My attempt to learn Japanese was not hard enough, that was something I was really conscious of. And also regreted. Japanese are probably the most polite people on earth. Greeting and saying thanks are necessary, the least I think I should do. But it wasn’t enough. When I was picked up by the Otosan and Okasan (the couple who owned the farm I would stay for a couple of days in Chiba), I felt that I should have put more attempt on Japanese learning. Okasan asked me a question in the car when we started to depart. I had no clue what it meant. I just answered that I didn’t understand her. Afterward it was only awkward moment of silence during the car ride until we arrived in the destination.
Again about the language. When in Chiba, there was this nice Japanese girl working with me. Her English might not be perfect, but she was kind to help me to learn some Japanese words. But sometimes there was awkward moment, for example when I asked ‘What is apple in Japanese’? She would start her answer with ‘Eto…apperu…’ and I thought it was the answer, so I said: ‘Ah, apperu…’. But then I realised she wasn’t even finished with her answer. Give her some moment to think, Nelda! 😀
After checking out at my hotel in Ikebukuro, Tokyo, I thought I would keep my 2 luggages in the lockers somewhere in Ikebukuro station. There were many coin lockers in the station. But bear in mind, eventhough it’s such a huge station, and coin lockers spread in different parts of the station, at the same time there are many people you have to compete with to get which coin locker you want. I found one coin locker for my first luggage pretty easily, unfortunately not for the second one. Which means I had to find another locker somewhere else. Eventually I found some lockers available. Of course after checking several spots with no luck (yeah, that involved a lot of walking here and there). So I came right away to the screen in the middle where I could open my chosen locker. I just touched the screen immediately to open it, it wasn’t my locker that was open, but other locker. Confused. Then I realised there were some Japanese boys standing not very far from where I was, apparently earlier than me, looking at me and probably wondering why I was there all of a sudden, not paying attention to their existence. And apparently it was their locker door which was open. I was just too occupied with myself just to notice that, oh my. I wanted to apologize, but instead, they already bowed first. I was speechless, then moved backward awkwardly, giving the way to them.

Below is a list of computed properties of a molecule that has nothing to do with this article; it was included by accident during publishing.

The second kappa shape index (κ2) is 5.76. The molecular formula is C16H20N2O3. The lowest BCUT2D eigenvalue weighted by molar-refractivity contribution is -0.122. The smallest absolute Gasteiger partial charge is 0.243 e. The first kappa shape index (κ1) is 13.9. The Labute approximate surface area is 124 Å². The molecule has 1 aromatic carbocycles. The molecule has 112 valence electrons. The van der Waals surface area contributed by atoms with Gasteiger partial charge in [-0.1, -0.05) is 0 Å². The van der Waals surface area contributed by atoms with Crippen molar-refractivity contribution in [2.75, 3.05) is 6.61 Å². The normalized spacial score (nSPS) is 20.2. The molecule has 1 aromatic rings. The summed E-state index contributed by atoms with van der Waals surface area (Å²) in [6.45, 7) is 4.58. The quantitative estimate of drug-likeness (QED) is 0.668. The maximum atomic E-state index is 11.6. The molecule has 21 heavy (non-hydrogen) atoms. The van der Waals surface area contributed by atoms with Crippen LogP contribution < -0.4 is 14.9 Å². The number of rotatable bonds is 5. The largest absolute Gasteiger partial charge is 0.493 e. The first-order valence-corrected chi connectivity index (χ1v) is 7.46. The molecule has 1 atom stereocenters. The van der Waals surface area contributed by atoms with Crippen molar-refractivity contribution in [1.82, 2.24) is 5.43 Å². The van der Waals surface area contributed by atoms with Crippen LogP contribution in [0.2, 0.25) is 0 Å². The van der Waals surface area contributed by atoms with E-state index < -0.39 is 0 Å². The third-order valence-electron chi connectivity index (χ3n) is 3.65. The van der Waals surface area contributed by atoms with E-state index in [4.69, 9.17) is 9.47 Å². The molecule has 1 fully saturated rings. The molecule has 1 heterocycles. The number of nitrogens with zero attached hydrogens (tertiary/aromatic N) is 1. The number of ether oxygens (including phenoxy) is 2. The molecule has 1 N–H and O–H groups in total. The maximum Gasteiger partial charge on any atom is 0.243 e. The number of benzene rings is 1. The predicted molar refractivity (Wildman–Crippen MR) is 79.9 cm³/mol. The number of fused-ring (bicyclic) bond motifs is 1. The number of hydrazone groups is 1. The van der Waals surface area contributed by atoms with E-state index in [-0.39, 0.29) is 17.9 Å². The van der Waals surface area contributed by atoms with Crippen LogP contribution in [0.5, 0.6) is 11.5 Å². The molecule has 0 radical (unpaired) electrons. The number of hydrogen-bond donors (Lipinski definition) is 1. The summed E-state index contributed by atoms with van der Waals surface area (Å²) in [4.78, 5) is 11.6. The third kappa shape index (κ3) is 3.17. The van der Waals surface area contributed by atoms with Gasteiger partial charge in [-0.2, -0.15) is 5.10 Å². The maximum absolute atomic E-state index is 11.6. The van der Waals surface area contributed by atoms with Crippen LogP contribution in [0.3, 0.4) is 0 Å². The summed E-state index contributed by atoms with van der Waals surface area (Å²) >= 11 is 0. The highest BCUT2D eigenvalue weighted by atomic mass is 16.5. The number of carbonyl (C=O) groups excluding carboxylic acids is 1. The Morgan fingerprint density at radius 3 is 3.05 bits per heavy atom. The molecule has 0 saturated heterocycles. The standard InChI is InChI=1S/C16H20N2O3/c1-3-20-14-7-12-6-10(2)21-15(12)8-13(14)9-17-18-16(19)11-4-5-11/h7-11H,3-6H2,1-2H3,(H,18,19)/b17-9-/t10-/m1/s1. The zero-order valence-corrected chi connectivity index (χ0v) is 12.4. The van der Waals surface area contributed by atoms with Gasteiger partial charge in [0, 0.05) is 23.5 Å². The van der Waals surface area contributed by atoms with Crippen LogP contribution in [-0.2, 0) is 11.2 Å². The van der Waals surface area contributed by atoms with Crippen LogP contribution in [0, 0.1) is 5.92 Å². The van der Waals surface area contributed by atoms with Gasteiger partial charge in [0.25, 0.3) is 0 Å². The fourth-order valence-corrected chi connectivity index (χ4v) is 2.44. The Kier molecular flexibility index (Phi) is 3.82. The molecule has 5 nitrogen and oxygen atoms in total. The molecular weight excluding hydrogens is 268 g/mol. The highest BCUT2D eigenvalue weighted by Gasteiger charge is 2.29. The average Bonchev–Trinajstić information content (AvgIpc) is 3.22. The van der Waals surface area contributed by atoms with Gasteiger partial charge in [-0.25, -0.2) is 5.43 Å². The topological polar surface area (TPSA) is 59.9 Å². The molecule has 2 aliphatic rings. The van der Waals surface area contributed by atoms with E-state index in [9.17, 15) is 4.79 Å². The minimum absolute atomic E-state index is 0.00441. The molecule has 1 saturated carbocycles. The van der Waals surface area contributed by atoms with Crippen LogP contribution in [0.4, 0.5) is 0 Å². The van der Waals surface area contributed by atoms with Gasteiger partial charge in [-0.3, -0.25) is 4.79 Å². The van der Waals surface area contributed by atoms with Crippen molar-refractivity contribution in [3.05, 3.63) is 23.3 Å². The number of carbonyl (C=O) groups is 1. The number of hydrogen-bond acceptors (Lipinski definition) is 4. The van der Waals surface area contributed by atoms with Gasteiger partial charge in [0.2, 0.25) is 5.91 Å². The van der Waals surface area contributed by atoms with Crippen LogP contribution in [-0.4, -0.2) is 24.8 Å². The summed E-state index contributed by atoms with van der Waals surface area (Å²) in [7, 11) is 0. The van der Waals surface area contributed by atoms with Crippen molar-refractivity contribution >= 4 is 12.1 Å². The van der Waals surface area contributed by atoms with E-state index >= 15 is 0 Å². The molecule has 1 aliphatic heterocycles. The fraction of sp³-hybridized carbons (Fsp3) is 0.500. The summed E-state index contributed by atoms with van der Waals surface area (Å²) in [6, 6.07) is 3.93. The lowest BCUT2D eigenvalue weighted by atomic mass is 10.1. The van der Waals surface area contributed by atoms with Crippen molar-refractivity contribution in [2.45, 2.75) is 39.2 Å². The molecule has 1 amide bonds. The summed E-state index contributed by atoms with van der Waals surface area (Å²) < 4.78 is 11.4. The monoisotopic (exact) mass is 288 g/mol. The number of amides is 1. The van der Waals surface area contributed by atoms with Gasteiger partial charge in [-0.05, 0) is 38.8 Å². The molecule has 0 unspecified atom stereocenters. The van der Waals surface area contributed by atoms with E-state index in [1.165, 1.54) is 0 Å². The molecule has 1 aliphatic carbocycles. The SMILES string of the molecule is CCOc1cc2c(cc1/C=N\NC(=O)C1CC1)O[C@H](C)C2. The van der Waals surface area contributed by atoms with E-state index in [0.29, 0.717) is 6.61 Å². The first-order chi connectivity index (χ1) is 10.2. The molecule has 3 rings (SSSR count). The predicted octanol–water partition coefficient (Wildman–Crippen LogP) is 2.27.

After check-in in hotel in Yokohama, as I walked towards the lift, the reception guy accompanied me and intended to wait for me until I disappeared behind the lift door and took off to the intended floor. I really thought that the lift door would shut automatically, so I stood there in the lift, looking at him, smiling, waiting awkwardly questioning in my heart: why they hell the door doesn’t shut? Seconds later I realised I had to press the button first before it would show me the magic work. It shut. Pfuih.